Vancian Spellcasting. Two words more hated in all of roleplaying do not exist. It can ignite grognards and neckbeards with the fires of pure rage, and stoke the embers of Yet Another Edition War.
It only stands to reason then that I attempt to adapt it to the newly unreleased Fate Core. God have mercy on us all…
This recent post by Mark Olson over on his excellent Fate blog Spirit Of The Blank inspired me. If you saw my post on Google+ about it you’ll know exactly what I’m talking about: Skill Pyramid Vancian Magic.
For those of you too lazy to click the link and read his far-better-written blog, I’ll abridge it for you. Mark imagined a basic skill for magic use, in his example called Magic. It’s place on the skill pyramid determines your overall magical aptitude, and it would have its own stunts and so on.
What makes it different is that you would then have a separate pyramid of skills based on the different schools of magic. You know Abjuration Conjuration Evocation etc ad infinitum. The height of this magical pyramid would be the same height as your Magic skill on the traditional Skill pyramid.
You would roll each school to perform a spell from that school, similar to how the Dresden Files RPG handles freeform elemental Evocation. In fact, each one would have the four actions (Overcome, Advantage, Attack, Defend) of traditional skills, maybe even Stunts if you were feeling dangerous.
My take? Make it a column instead of a pyramid.
Skill Columns were, to my knowledge, introduced in the Dresden Files as an alternative to the traditional Skill Pyramid. In that game each row of skills needs at least as many, not more, skills on the row beneath it. You could have two skills at Good (+3), for example, and then only have two at Fair (+2) beneath them.
In my idea, you take a school of magic at the same skill level as your Magic skill. And then another one at a level lower, a third two levels lower, and so under your last school is at Average (+1). Still not getting it? Use the handy example below assuming a Magic skill of Good.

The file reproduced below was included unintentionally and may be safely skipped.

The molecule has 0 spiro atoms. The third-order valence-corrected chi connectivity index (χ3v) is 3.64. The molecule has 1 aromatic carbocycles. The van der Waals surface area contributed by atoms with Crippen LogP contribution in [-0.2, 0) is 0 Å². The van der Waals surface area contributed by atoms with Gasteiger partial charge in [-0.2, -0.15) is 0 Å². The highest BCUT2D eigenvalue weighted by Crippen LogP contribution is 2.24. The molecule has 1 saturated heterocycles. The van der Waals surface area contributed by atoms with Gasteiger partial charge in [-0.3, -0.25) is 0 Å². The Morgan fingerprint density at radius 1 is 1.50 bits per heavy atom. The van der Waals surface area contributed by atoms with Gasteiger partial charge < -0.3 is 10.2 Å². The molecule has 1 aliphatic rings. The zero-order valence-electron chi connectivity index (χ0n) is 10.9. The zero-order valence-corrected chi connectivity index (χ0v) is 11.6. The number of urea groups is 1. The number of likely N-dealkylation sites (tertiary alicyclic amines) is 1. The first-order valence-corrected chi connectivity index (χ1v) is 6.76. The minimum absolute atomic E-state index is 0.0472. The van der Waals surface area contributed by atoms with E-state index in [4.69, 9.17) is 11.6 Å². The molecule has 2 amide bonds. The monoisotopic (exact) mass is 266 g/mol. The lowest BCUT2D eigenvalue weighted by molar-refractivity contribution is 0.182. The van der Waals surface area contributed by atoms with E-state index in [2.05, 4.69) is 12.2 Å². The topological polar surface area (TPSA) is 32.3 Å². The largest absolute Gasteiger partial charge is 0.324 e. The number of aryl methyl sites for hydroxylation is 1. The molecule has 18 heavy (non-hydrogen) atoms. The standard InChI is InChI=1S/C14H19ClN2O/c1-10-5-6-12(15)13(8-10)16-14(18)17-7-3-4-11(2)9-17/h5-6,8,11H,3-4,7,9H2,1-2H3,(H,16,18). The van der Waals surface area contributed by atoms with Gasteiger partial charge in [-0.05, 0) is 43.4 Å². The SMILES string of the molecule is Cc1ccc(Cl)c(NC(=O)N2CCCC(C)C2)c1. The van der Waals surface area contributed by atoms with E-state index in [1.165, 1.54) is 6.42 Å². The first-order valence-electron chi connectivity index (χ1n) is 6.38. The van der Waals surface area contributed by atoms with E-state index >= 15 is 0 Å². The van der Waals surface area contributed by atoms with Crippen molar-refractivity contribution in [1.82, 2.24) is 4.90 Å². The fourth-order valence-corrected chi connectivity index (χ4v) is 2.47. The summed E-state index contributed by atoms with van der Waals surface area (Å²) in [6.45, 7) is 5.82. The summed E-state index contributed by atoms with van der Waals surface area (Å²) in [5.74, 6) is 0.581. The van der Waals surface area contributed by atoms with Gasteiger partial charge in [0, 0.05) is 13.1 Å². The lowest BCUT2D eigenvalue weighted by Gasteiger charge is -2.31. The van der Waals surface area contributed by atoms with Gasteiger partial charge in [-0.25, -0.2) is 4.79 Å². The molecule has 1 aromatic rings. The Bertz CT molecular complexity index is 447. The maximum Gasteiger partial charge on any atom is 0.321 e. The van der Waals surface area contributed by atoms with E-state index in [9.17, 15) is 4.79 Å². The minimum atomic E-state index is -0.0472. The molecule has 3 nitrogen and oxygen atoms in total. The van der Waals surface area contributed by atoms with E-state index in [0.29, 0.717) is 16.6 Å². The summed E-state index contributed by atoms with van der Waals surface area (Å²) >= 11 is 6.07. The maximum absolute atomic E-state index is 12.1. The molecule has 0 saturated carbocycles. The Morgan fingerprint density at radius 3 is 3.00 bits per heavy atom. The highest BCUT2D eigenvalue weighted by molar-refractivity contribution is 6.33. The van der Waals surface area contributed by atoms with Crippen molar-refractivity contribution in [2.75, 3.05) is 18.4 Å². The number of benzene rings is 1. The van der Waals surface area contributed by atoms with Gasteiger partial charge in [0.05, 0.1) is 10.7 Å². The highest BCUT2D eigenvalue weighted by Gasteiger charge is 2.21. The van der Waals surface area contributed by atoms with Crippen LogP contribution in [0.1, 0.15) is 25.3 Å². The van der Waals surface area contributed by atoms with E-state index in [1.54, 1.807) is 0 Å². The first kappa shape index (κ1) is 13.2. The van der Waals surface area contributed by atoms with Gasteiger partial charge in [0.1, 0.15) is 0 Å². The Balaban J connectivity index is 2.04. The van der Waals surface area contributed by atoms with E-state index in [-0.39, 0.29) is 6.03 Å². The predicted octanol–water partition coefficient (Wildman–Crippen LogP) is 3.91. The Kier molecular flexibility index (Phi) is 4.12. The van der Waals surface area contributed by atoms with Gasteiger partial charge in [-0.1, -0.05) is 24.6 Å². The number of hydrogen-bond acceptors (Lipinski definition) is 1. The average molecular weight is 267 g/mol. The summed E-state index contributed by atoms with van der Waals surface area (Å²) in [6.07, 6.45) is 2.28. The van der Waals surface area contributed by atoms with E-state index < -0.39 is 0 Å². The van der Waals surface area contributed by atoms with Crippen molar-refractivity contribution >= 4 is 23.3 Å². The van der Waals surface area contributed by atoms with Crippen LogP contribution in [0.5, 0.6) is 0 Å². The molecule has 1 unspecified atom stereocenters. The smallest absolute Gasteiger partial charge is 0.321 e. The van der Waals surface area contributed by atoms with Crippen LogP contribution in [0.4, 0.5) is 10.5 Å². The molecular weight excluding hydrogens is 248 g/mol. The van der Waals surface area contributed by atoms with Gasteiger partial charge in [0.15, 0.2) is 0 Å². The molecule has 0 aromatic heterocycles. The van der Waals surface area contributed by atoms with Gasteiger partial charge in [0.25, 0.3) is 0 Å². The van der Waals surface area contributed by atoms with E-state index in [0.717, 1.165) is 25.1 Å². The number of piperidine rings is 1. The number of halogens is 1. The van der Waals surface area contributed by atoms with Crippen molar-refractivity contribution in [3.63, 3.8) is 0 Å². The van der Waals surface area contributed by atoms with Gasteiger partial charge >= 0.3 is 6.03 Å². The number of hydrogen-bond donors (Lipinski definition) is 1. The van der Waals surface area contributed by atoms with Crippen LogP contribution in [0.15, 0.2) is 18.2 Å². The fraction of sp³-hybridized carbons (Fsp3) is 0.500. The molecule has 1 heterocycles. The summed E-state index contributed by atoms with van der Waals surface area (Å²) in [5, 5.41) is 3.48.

- Good (+3): Evocation
- Fair (+2): Abjuration
- Average (+1): Enchantment
Need to make things explode? +3. Want to bend somebody’s mind to your will? +1. Simple.
If you wanted to go into even more detail, take a Rote Spell for each school equal to its rating. So in the above example you would have three rote spells for Evocation, two for Abjuration, and a single one for Enchantment.
Rote Spells were also introduced in Dresden Files evocation. They represent specific uses of magic that have the same cost and effect each time, that you have performed so often it is like second nature. Sounds an awfully lot like Vancian magic with spell levels, doesn’t it?
For fun, crack open the 3.5 or Pathfinder System Reference Documents and have a go at converting spells from the Wizard/Sorcerer Spell List into Fate. Quite a few of them can be reduced down to creating an advantage or using magic to perform an overcome, with the rest just attacking. Use the spell level as the amount of power required to cast it
Below I’ve attempted to convert Acid Arrow from Pathfinder into Fate.
Azelt’s Atrocious Acidic Arrows
Fair (+2) Conjuration Magic.
Attack: Use your Conjuration to make a Weapon 1 ranged attack against a target up to two zones away. If you succeed with style you may deal physical stress to the target equal to your Conjuration on the following exchange, as the acid continues to burn away at their body.
Not so bad for a quick conversion, but it’ll need to be properly balanced later. Give it a go yourself, and don’t be afraid to experiment. You could even expand this out to work with Prayer and Psionic Powers, since they both have subsets of abilities in the form of Domains and Disciplines.
Today’s Lesson: Steal like a game designer.